Opinion » Commentaries

Confession of a homophobe

Negative societal effects--both secular and religious--result from tolerance of homosexuality.



I am accused of being a homophobe because I believe one’s sexual orientation is not fixed and is changeable, that same-sex sexual practices, though legal, are morally wrong.

Understanding my First Amendment right, I join the majority that supported Proposition 8 to say that marriage is between a man and a woman, believing sexual morality is fundamental and central to the procreation of children within a heterosexual matrimony. Furthermore, there are certain negative societal effects—both secular and religious—that result from tolerance of homosexuality.

Homosexuals disparage opponents by denouncing them as homophobic, in an apparent attempt to censor criticism of the homosexual agenda. They imply those who are critical have an irrational and powerful fear of them: a phobia. But the great majority of people who oppose them have no hate, only an adamant critique of the sexual practices and rationalizations justifying the lifestyle.

There is an evident trend of support for homosexuals and their agenda. The agenda is aggressive, well-financed, and organized. Homosexuals act fraternally in a campaign emphasizing their civil rights as a minority based on claims of intolerance and discrimination.

Homosexuals hold key legislative positions in all spheres of government. They have created legal initiatives and propaganda pushing their story, including the legally orchestrated campaign to influence and indoctrinate the young in the schools and colleges of the nation.

The liberal print and TV media are strongly supportive of the homosexual agenda. The U.S. Supreme Court decision in Lawrence v. Texas approves adult same-sex consent while denying the Texas law on sodomy. This precedent may be very significant in future Supreme Court review of same-sex marriage.

Today’s crucial controversies on the matter exhaust and discourage average citizens: same-sex marriage; don’t ask, don’t tell; the Defense of Marriage Act; and the federal trial of Proposition 8 in San Francisco, which is forecast to eventually go to the Supreme Court. 

Many people inclined to stand in opposition shy away and, in some situations, cower from the charges of homophobia and the militant drum beat of the homosexual campaigns in the secular and religious domains. Opposition in a larger context appears to be impractical and could become illegal. The exception will remain with certain religions that staunchly maintain their traditional resolves.

Recognizing this, it is highly probable that there will be a societal acceptance and legal recognition of homosexuality. But, here is the problem as far as acceptance is concerned: First, if societal acceptance and legal recognition are established, the charges of homophobia made against those who oppose homosexuality will become mute. But will this mean the future charges of homophobia will truly end? What are the factors that dictate the tactic of accusing people of homophobia will continue?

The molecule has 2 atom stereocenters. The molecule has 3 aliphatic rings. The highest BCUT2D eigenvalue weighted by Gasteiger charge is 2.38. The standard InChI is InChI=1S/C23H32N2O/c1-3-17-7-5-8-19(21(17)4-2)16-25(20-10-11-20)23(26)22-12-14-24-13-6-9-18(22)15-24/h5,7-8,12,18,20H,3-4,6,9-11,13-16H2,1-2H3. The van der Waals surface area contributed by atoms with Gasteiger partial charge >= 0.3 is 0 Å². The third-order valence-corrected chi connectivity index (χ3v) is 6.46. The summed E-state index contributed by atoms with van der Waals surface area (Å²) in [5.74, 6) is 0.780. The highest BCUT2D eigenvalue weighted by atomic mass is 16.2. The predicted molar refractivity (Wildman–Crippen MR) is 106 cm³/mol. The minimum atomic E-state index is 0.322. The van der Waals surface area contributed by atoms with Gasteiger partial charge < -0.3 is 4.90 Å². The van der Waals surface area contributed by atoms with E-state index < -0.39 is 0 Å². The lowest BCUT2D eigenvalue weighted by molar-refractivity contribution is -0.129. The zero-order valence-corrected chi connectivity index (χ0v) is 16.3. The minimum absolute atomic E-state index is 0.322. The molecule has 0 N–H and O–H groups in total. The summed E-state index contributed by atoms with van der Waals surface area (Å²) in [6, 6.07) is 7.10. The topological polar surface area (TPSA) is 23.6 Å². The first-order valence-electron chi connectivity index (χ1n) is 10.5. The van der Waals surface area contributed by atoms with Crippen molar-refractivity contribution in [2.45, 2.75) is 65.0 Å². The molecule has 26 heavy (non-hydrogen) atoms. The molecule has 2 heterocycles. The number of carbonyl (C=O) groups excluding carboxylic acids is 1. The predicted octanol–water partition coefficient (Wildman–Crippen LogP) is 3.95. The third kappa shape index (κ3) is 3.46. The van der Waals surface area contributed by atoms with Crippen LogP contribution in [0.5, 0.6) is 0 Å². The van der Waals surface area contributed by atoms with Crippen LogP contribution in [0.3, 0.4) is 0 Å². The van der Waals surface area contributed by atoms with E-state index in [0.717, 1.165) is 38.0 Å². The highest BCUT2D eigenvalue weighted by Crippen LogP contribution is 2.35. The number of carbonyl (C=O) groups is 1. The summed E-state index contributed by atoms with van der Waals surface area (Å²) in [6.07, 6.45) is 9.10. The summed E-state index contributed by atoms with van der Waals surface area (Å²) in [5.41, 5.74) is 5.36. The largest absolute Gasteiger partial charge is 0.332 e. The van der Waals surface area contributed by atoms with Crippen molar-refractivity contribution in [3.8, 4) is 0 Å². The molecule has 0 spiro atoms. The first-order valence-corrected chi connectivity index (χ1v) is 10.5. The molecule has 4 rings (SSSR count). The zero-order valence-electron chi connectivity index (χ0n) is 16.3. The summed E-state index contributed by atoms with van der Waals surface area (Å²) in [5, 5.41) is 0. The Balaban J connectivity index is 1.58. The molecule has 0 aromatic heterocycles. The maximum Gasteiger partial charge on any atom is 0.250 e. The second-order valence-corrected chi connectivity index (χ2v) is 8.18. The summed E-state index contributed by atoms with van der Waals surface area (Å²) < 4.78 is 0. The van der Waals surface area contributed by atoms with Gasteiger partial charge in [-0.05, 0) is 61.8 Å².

This frames the issue: With homosexuality being legally recognized and accepted by society, what excuse would a heterosexual have in not indulging in same-sex sexual excursions? None, because the approval substantially provides an endorsement of same-sex sexual activities, whether gay, lesbian, or bisexual! Coincidently, this endorsement includes promiscuous sex as celebrated in Gay Pride events, where homosexuals convincingly demonstrate their philosophy that in sexual matters anything goes.

 So, why shouldn’t heterosexuals get on board? And, if they don’t—well, that appears to beg the following questions. Will people in the secular and religious domains, who were opposed, who now accept the homosexual agenda in the name of tolerance, continue to be called homophobes if they actually do not embrace and deny participating in same-sex sexual practices—the same-sex sexual behaviors of gays, lesbians and bisexuals?

Should homosexuals relent from their militancy and be satisfied, assuming they succeed? Or will they insist heterosexuals acknowledge and accept and do what they do sexually? Will a denial to do what they do sexually constitute continued charges of homophobia?

Asked still another way, at the risk of belaboring the point: With the societal and legal acceptance of homosexuality, would a refusal to participate in homosexuals acts (sodomy) be considered a homophobic bias and an act of intolerance?

So what does all of this mean? If the homosexual agenda is successful and becomes reality, what are the consequences for heterosexuals and, especially, young people? It is reasonable to conclude that a heterosexual’s refusal to not actually indulge in same-sex sexual behavior would be the basis of being accused, again, of homophobia. Criticism by heterosexuals may even become illegal!

But what about those religious folks who adhere to the Bible’s teachings that condemn same-sex sexual relations? Religious objections may sustain a given religion’s position against homosexual practices, but it ends there. They will have limited power to discourage same-sex sexual activities, especially in the secular domain of our schools. And this leads to the question, what about the kids?

The major implication for many young people is they will increasingly experiment with same-sex sex as a consequence. That is where a certain monstrous social issue resides—for once the moral divide is crossed, there may not be a turning back—especially when turning back may be called a manifestation of homophobia. Young people, our future generations of citizens and leaders, will be cast on the altar of sexual permissiveness, where not just anything goes, everything goes. ∆

Otis Page resides in Arroyo Grande. Send comments via the editor at [email protected].


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